PITTSFIELD — A 41,000-panel solar array has gotten the green light to go forward and become at least partially operational by the end of the calendar year.

Peter Vigue, CEO of Cianbro, said site development for what will be the largest solar array in the state is mostly complete.

He said foundation work for racking will begin in the near future, and panels will arrive and be installed after that. Part of the project will go online by late 2017, and Vigue said more panels will be installed over the spring.

Environmental regulators approved the $24.2 million project in June, and this week the Maine Public Utilities Commission allowed Cianbro to enter into a long-term partnership with Central Maine Power Co. Vigue said Cianbro responded to a request for proposals from the PUC and was selected for this project. The approval they received this week was a final step.

Cianbro’s 57-acre solar farm will be off U.S. Route 2. The project will generate a maximum of 9.9 megawatts. CMP will pay 8.45 cents per kilowatt-hour for that electricity over a 20-year contract.

Vigue said Monroe, in Waldo County, had originally been proposed as the project site, but the Pittsfield location proved to be more attractive. Since Cianbro is based in Pittsfield, Vigue said it made more sense to locate the project there. He said a desire to boost Pittsfield’s economy was a factor in the decision. The town  lost its second-largest employer, UTC Fire & Security,  in 2015, and another large employer, San Antonio Shoe factory, closed in 2008.

“We believe we could have a significant impact on the community by doing this here locally,” Vigue said.

The Pittsfield location is also closer to an electricity substation, which also made it more attractive, he said.

“It’s a piece of property for the most part we owned, so it made a lot more sense,” Vigue said.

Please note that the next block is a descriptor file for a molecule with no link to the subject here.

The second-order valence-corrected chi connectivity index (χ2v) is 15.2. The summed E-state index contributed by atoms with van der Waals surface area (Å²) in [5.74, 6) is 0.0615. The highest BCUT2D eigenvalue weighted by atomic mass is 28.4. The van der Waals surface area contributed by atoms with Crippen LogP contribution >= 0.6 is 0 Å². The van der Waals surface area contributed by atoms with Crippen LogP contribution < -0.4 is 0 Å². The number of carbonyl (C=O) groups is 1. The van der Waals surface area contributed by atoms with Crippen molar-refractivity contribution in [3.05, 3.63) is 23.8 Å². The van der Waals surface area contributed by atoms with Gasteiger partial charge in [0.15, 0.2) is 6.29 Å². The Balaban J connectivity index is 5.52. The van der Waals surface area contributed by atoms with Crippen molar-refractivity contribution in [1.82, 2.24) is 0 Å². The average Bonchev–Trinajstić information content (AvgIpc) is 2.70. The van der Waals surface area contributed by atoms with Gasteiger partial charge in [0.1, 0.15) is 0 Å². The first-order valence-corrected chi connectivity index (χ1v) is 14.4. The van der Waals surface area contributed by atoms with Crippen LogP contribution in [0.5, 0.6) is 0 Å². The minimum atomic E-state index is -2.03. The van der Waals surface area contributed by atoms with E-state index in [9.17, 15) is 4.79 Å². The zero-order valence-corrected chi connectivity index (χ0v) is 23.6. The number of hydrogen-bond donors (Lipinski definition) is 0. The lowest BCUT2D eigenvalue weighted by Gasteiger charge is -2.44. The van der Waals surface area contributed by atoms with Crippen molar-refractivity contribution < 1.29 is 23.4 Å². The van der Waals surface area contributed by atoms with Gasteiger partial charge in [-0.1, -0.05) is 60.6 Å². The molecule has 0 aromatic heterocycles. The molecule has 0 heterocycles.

The company employs over 1,350 people in Maine, Vigue said, and is continuing to hire.

The fenced-in 57 acres are part of a larger 113-acre parcel of woodlands, grass and some structures.

When the solar farm was expected to be in Monroe, CMP would have negotiated contracts with both Cianbro Development Corp. and Clear Energy LLC.

The project is expected to be fully operational by spring 2018. When it does, the Pittsfield array will be the largest in the state, surpassing the size of the 26,000-panel farm at the Madison Business Gateway, which occupies about 22 acres and generates about 5 megawatts.

The Pittsfield solar project is one of many in the region. Colby College, in Waterville, expects to have a 5,300-panel, 1.8-megawatt photovoltaic energy project ready for the fall.

Two large-scale utilities are in the works in the central Maine towns of Fairfield and Clinton. The farms would generate enough power for 6,000 out-of-state homes combined and create more than 200 jobs locally.

Ranger Solar, based in Yarmouth, plans to generate 20 megawatts of power at each site, selling the energy to buyers in Connecticut.

The exact locations of the farms have not been released, but each is expected to cost around $20 million.

Ranger Solar also is planning to bring a utility-scale solar farm to Farmington that could break ground in 2018 and eclipse the size of any solar installation now operating in Maine.

Other schools in the region also have turned to solar arrays to offset energy costs.

A Yarmouth company continues to move ahead with plans to build a 50-megawatt solar farm at the Sanford municipal airport. The Sanford City Council approved the lease in May 2016.

Colin Ellis ccan be contacted at 861-9253 or at:

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Twitter: @colinoellis